War of the Rebellion: Serial 043 Page 0140 N. C., VA., W. VA., MD., PA., ETC. Chapter XXXIX.

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ADDENDA.

III. - PUBLIC RESOLUTION - NO. 9.

A RESOLUTION expressive of the thanks of Congress to Major General Joseph Hooker, Major General George G. Meade, Major General Oliver O. Howard, and the officers and soldiers of the Army of the Potomac. Resolved by the Senate and House of Representatives of the United States of America, in Congress assembled, That the gratitude of the American people, and the thanks of their Representatives in Congress, are due, and are hereby tendered, to Major General Joseph Hooker, and the officers and soldiers of the Army of the Potomac, for the skill, energy, and endurance which first covered Washington and Baltimore from the meditated blow of the advancing and powerful army of rebels led by General Robert E. Lee; and to Major General George G. Meade, Major General Oliver O. Howard, and the officers and soldiers of that army, for the skill and heroic valor which, at Gettysburg, repulsed, defeated, and drove back, broken and dispirited, beyond the Rappahannock, the veteran army of the rebellion.

Approved January 28, 1864.

Numbers 7. Itinerary of the Army of the Potomac and co-operating forces, June 5-July 31, 1863. *

June 5. -The Army of the Potomac, commanded by Major General Joseph Hooker, with headquarters near Falmouth, was posted on the north bank of the Rappahannock River, confronting the Confederate Army of Northern Virginia, under General Robert E. Lee, mainly concentrated about the town of Fredericksburg, on the south bank of the river. The several commands of the Army of the Potomac were distributed as follows: First Corps {Reynolds'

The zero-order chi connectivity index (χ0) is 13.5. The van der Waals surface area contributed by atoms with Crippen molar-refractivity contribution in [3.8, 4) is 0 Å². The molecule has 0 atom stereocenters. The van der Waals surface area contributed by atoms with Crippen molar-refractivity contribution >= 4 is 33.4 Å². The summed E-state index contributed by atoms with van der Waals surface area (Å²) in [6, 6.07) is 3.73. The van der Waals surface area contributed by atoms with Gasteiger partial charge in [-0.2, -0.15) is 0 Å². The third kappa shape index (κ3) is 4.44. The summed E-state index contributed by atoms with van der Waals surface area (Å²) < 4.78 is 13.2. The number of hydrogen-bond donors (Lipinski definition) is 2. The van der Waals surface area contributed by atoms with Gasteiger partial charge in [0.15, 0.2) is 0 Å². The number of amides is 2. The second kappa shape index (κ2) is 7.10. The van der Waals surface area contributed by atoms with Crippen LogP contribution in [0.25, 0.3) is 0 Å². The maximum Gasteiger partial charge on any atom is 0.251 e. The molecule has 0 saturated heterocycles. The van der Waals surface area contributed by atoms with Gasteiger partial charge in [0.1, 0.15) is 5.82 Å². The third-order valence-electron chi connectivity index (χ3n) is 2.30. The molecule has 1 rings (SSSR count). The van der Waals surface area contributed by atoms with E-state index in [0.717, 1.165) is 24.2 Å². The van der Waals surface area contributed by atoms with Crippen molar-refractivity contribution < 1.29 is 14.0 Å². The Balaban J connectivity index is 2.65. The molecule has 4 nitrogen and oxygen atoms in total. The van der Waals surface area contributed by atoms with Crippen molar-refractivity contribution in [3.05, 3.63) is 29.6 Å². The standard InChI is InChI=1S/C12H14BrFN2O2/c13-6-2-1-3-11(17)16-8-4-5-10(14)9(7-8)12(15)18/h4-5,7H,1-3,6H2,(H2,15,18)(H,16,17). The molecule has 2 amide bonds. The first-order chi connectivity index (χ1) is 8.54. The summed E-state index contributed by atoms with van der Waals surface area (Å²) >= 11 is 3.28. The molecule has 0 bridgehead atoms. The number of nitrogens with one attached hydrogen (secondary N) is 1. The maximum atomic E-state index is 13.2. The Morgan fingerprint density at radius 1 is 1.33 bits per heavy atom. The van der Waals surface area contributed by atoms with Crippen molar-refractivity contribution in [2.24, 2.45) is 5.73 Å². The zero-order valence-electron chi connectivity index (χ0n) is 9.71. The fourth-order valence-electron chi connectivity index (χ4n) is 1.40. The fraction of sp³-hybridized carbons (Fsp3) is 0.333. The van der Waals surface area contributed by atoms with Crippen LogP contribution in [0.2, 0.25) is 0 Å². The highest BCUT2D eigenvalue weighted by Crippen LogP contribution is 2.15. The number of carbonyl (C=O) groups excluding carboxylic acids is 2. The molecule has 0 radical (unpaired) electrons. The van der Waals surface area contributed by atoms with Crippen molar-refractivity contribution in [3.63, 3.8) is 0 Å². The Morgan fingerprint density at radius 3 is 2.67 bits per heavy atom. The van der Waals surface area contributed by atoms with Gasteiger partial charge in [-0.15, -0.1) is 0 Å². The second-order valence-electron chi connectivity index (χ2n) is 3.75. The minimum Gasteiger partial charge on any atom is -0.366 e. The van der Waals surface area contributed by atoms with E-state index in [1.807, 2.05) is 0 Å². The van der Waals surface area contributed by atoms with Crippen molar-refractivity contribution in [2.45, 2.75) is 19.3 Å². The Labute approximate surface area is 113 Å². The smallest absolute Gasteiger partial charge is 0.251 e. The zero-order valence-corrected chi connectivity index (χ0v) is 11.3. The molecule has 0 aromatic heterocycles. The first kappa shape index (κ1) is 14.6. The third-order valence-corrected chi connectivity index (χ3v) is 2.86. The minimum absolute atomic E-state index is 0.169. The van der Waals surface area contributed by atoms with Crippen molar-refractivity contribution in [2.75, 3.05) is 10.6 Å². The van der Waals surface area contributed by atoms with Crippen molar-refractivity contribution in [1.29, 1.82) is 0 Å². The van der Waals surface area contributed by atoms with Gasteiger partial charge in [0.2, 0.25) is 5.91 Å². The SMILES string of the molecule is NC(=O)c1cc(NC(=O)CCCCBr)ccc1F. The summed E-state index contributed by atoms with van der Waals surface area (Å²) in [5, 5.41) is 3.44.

, in the vicinity of White Oak Church; Second Corps {Couch's

, near Falmouth; Third Corps {Birney's

, at Boscobel, near Falmouth; Fifth Corps {Meade's

, in the vicinity of Banks', United States, and adjacent fords on the Rappahannock; Sixth Corps {Sedgwick's

, near White Oak Church, with the Second Division {Howe's

thrown forward to Franklin's Crossing of the Rappahannock, a little below Fredericksburg, near the mouth of Deep Run; Eleventh Corps {Howard's

, near Brooke's Station, on the Aquia Creek Railroad; and the Twelfth Corps {Slocum's

, near Stafford Court-House and Aquia Landing. The Cavalry Corps {Pleasonton's, with headquarters at Manassas Junction

had two divisions {Duffie's and Gregg's

and the Cavalry Reserve Brigade, all under Buford, in the vicinity of Warrenton Junction, and one division {B. F. Davis'

in the neighborhood of Brooke's Station. The Artillery Reserve {R. O. Tyler's

was near Falmouth.

June 6. - Howe's {Second

division, Sixth Army Corps, crossed the Rappahannock at Franklin's Crossing, and, after a skirmish, occupied the enemy's rifle-pits. Wright's {First

and Newton's

Third

divisions of the same corps moved to the same point from White Oak Church, taking position on the north bank of the river.

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*Compiled by Mr. Joseph W. Kirkley, of the Adjutant-General's Office, under direction of Adjutant-General Richard C. Drum, U. S. Army.

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